Does Thinking of Death Make You Happy? Death and Dental Pain…

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Rather die than go to the dentist? Contemplating our own death is a lot more pleasant than contemplating dental pain, according to research which shows that reminders of death seem to provoke a kind of tuning into positive emotional information, a way of coping which is immediate, unconscious and clearly counterintuitive.

Rather die than go to the dentist? Contemplating our own death is a lot more pleasant than contemplating dental pain, according to the study “From Terror to Joy: Automatic Tuning to Positive Affective Information Following Mortality Salience” by DeWall and Baumeister (abstract here). It shows that reminders of death seem to provoke a kind of tuning into positive emotional information, a way of coping which is immediate, unconscious and clearly counterintuitive. Daniel Gilbert first called it a “psychological immune response”, kicking in to help us balance out the strong cognitive and behavioural responses triggered by reminders of our own mortality.

DeWall, quoted in Time magazine, says that this is not denial (which we usually know, theoretically, that we are doing) but a genuine resilience of which people are unaware. “So, when people are exposed to serious threats, such as when they consider their own death, which is about as serious as it gets, people are coping, but they’re completely unaware of it.” Three experiments were designed to measure the mood of students, one group who had thought and written about their own death, and the other about dental pain. While explicit psychological tests measuring emotion and affect showed no significant differences between groups, the implicit word association tests which tested the ‘unconscious mood’ made clear that the group who had contemplated death were on much more positive ground.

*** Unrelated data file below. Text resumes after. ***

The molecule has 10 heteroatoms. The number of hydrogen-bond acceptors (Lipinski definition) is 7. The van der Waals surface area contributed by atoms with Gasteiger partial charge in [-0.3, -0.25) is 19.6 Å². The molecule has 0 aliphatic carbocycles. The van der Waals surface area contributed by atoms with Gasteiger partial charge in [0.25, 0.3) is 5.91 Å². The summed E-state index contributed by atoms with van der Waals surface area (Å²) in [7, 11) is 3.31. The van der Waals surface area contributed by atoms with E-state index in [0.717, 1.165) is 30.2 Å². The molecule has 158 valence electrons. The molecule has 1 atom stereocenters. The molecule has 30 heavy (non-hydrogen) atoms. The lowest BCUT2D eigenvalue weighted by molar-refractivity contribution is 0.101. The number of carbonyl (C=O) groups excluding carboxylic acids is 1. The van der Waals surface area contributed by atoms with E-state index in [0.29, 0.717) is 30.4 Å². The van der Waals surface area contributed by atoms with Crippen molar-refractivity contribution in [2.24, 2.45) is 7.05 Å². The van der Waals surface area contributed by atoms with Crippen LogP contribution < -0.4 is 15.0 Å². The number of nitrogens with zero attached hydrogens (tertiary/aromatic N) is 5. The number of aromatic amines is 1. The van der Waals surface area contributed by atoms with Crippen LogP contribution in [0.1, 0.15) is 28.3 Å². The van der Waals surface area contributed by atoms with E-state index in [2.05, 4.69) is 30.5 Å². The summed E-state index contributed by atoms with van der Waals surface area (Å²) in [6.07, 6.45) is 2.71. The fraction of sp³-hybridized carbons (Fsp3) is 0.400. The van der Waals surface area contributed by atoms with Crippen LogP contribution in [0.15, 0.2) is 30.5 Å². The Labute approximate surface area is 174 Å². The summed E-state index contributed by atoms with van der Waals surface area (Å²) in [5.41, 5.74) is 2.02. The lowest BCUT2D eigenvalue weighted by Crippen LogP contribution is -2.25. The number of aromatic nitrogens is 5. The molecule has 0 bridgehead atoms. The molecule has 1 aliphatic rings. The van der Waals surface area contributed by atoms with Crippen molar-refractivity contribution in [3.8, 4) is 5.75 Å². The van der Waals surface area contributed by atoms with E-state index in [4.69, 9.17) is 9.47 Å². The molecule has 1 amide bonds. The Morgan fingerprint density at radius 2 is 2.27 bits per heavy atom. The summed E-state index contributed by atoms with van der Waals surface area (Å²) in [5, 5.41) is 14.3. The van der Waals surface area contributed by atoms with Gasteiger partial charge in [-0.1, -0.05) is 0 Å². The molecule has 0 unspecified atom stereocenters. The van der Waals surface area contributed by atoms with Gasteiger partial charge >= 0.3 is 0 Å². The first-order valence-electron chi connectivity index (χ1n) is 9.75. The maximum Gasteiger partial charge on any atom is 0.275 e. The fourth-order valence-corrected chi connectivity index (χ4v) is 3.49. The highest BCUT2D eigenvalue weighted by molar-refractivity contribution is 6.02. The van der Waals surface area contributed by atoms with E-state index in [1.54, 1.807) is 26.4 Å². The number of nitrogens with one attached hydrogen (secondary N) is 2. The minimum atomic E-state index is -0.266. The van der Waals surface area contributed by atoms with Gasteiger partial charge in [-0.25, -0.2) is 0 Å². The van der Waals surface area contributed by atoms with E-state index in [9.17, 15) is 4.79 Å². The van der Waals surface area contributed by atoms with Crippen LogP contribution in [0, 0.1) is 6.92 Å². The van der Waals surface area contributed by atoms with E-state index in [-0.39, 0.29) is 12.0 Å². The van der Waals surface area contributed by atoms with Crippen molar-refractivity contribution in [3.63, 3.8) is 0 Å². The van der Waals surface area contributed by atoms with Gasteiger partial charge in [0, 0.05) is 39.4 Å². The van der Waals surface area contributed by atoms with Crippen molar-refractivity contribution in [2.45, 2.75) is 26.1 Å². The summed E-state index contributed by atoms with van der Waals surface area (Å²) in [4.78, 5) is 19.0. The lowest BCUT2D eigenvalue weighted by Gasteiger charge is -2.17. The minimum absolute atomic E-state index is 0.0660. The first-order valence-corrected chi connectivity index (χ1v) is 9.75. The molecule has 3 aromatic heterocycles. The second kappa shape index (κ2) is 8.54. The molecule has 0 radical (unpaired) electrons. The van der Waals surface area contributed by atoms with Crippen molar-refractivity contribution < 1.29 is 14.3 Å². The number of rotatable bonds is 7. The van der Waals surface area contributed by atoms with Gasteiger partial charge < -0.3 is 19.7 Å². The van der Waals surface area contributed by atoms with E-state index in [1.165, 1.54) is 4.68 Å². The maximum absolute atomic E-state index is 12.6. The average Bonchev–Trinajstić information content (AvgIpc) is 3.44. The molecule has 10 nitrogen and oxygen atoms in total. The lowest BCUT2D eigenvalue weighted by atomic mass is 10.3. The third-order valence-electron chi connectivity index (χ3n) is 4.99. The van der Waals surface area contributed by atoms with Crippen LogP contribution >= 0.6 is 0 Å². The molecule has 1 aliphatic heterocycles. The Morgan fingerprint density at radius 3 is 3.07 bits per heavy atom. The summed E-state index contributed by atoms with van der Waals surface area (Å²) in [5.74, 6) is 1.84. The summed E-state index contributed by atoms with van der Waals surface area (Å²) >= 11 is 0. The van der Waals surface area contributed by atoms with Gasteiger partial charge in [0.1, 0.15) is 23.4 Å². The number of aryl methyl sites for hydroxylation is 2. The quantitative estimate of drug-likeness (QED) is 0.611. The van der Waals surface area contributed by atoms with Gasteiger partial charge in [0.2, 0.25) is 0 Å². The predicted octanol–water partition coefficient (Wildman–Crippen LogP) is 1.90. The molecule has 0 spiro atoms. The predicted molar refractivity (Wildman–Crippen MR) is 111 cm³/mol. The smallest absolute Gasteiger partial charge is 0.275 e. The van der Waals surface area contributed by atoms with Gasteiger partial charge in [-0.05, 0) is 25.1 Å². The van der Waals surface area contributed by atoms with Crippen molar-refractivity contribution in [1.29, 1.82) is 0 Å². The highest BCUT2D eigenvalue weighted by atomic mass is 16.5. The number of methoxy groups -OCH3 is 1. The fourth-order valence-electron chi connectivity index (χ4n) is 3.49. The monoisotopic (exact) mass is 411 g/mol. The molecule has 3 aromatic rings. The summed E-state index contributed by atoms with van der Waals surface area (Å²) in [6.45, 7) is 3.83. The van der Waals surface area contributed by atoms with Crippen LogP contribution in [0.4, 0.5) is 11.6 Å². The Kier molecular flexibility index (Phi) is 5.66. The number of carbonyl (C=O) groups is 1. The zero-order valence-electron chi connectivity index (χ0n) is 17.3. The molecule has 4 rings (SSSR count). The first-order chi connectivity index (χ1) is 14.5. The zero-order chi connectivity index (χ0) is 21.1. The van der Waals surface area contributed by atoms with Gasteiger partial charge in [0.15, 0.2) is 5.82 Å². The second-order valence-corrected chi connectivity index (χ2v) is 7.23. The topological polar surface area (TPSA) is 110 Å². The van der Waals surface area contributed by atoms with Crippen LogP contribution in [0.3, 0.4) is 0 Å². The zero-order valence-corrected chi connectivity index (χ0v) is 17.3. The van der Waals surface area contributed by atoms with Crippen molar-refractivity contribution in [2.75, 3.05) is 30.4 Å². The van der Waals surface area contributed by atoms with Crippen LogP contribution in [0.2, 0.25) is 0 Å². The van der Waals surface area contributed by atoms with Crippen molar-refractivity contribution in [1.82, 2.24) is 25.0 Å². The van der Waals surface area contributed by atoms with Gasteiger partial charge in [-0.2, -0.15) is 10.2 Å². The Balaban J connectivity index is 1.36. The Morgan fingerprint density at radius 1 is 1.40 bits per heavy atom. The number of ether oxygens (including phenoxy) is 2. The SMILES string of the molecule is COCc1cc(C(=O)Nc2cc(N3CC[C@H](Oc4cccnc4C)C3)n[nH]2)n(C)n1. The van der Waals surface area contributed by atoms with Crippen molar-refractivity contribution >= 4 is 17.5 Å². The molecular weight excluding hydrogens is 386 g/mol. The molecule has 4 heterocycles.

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Of course, that situation, in which the students were sitting and writing an essay, is a million miles away from the situation in which someone is holding a gun to your head. The findings may therefore apply more precisely to existential dread, to the knowledge that we will all die one day and what we do to deal with that awareness. In his current research, DeWall is finding that other threats, such as that of social rejection, elicit a similar psychological immune response — except, intriguingly, in depressed people.

So maybe depression is what happens when this response breaks down. It is intriguing and heartening to me that the reason we are all able to function despite being aware of death, wars, famine and other forms of suffering is not by denial, refusing to allow this awareness into consciousness, but a positive, natural impulse towards happiness, co-existing alongside, or maybe underneath, all around, the denial or otherwise which is going on mentally. It seems that the organism is wiser than we know.

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